Abrams bridges gap between Star Wars and Star Trek fans
Published: Thursday, January 31, 2013
Updated: Wednesday, January 30, 2013 22:01
The first movie going experience that I can remember was when my father took me to go see “Star Trek First Contact,” further proving that my dad is cooler than your dad. He talked about the film for a few days before we went, and I remember the anticipation being almost as good as the movie itself. Once we left the theater, two things became very clear. The first was that going to the movies is best when it is a big event, something that you and those close to you can get excited about and an experience that you can all share. The second was that our household would be a household of Trekies, a philosophy that I continue to religiously follow to this day.
In 2009, after pop culture had thrown the last rose atop the “Star Trek” franchise’s coffin, J.J. Abrams, best known for his work on the hit show “LOST,” stepped up to the captain’s chair. He not only revived the series but brought it right back to the mainstream, where it belongs. Not only was the new “Star Trek” giving contemporary life to otherwise dead characters, it was an event-level movie if I’ve ever seen one. Everyone and their mother went out to see it, causing phenomenal word-of-mouth. For the first time in a long time I had that same feeling in a theater that I had with my dad back in 1996. Abrams had brought the characters that we love back, and America was 100 percent on board.
Earlier this week, hot off the newest trailer for the sequel to his Trek masterpiece, Abrams was announced as the new director of the upcoming seventh installment of the Star Wars movies for Disney. I was about to dust off my phaser and support my fellow Trekies against the Star Wars fans – like the Jets rumbling with the Sharks, except at Comic-Con. However, in true Picard fashion, a cooler head prevailed and I began to wonder if this silly rivalry has been a bit unnecessary by now. After all, Star Wars and Star Trek have been competing for top spots in the science fiction zeitgeist for decades now. Like the Beatles and the Rolling Stones, they’ve dared each other to be greater throughout the years. Both have had their missteps (see “Star Trek Generations” and “Jar Jar Binks”), but they’ve always given the two most devoted fan bases reasons to be so devoted.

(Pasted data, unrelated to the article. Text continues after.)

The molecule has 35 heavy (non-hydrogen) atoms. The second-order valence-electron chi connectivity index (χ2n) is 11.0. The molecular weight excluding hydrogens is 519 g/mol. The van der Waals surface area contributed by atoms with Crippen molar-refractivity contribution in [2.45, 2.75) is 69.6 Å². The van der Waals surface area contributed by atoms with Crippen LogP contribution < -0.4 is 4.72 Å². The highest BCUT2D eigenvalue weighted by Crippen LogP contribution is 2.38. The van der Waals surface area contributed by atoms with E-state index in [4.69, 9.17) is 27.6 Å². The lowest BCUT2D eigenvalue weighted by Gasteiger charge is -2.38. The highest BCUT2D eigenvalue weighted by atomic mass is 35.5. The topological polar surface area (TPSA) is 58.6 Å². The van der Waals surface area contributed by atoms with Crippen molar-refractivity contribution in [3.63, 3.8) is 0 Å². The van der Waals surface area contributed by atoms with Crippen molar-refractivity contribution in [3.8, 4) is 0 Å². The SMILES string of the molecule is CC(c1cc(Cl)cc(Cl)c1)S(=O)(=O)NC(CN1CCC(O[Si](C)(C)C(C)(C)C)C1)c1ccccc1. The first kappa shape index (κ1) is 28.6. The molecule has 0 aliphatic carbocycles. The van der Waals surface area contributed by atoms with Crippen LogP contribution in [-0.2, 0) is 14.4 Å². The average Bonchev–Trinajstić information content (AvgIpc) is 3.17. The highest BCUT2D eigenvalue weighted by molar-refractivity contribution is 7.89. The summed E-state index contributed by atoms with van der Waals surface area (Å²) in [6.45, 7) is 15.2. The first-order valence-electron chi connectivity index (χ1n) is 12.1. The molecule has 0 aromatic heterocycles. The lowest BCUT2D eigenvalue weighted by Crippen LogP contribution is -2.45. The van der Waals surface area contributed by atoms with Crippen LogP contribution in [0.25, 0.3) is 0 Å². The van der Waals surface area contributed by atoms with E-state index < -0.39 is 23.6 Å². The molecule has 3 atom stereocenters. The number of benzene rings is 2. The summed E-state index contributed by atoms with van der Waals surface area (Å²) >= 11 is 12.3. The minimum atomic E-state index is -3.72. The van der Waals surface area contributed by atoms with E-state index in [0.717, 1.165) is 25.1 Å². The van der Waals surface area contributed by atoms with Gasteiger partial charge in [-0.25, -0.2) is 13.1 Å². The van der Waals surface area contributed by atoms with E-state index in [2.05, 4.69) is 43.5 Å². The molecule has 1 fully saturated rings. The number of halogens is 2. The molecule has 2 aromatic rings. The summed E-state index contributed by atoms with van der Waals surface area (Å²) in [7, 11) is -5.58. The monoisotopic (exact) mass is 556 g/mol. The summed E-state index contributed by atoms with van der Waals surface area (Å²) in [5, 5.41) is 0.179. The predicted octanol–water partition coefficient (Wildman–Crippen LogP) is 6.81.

So rather than have fans of each franchise get into a tug-of-war over Abram’s attention, let’s consider the positives. Abrams has garnered a reputation for being a bit of a movie doctor, coming in at the eleventh hour and rescuing troubled projects like “Armageddon” (you know, that really huge summer blockbuster of 1998). The man has a knack for creating movies that become events for the whole country. When he was only a teenage film nerd, he landed a dream job restoring Steven Spielberg’s old teenage films. Since that time J.J. Abrams has kept America on the edge of its seat with “LOST,” “Alias,” “Super 8,” “Mission Impossible III,” “Cloverfield” and many others. His movies hit pop-culture so hard that his name should be on a banner over every water cooler in the country. Abrams understands big budget blockbusters because he’s been learning from the best ever since his youth. If anyone has a shot at taking the troubled Star Wars series and making it into something that is worth friends gathering and a bucket of popcorn, it’s him. With Star Wars in good hands, it means that whatever comes next for the Star Trek franchise needs to be that much better. Luckily, the only man capable of topping Abrams’ rising star is Abrams himself.
The rivalry is over, science fiction is back and it’s in the hands of a visionary director who makes nothing but popular films. He’s proven that he can do something wonderful with one of America’s most beloved franchises. So why not let him take a crack at the Jedi? Those light saber-wielding maniacs deserve to experience the same renaissance that Trekies have been going through for the past three years. After all, fans are the greatest thing in the world, and whether they use the Force or live long and prosper, they deserve to be rewarded for being capable of that kind of love.